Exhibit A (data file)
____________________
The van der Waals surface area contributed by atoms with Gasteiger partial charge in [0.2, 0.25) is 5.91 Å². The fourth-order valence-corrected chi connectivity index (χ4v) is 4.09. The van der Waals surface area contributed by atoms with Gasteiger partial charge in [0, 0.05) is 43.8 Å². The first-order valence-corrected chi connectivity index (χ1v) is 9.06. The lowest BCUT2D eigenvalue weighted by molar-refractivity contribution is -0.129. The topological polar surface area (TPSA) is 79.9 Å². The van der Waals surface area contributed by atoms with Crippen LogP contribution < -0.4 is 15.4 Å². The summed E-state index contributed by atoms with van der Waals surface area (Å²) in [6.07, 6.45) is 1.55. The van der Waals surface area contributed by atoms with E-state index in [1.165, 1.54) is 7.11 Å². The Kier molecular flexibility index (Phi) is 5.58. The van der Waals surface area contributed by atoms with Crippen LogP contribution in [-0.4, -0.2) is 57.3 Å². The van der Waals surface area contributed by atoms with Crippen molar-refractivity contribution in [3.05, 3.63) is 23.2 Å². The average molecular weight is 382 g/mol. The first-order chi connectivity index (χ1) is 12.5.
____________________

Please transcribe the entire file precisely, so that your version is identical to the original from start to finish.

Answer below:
The van der Waals surface area contributed by atoms with Gasteiger partial charge in [0.2, 0.25) is 5.91 Å². The fourth-order valence-corrected chi connectivity index (χ4v) is 4.09. The van der Waals surface area contributed by atoms with Gasteiger partial charge in [0, 0.05) is 43.8 Å². The first-order valence-corrected chi connectivity index (χ1v) is 9.06. The lowest BCUT2D eigenvalue weighted by molar-refractivity contribution is -0.129. The topological polar surface area (TPSA) is 79.9 Å². The van der Waals surface area contributed by atoms with Crippen LogP contribution < -0.4 is 15.4 Å². The summed E-state index contributed by atoms with van der Waals surface area (Å²) in [6.07, 6.45) is 1.55. The van der Waals surface area contributed by atoms with E-state index in [1.165, 1.54) is 7.11 Å². The Kier molecular flexibility index (Phi) is 5.58. The van der Waals surface area contributed by atoms with Crippen LogP contribution in [-0.4, -0.2) is 57.3 Å². The van der Waals surface area contributed by atoms with Crippen molar-refractivity contribution in [3.05, 3.63) is 23.2 Å². The average molecular weight is 382 g/mol. The first-order chi connectivity index (χ1) is 12.5.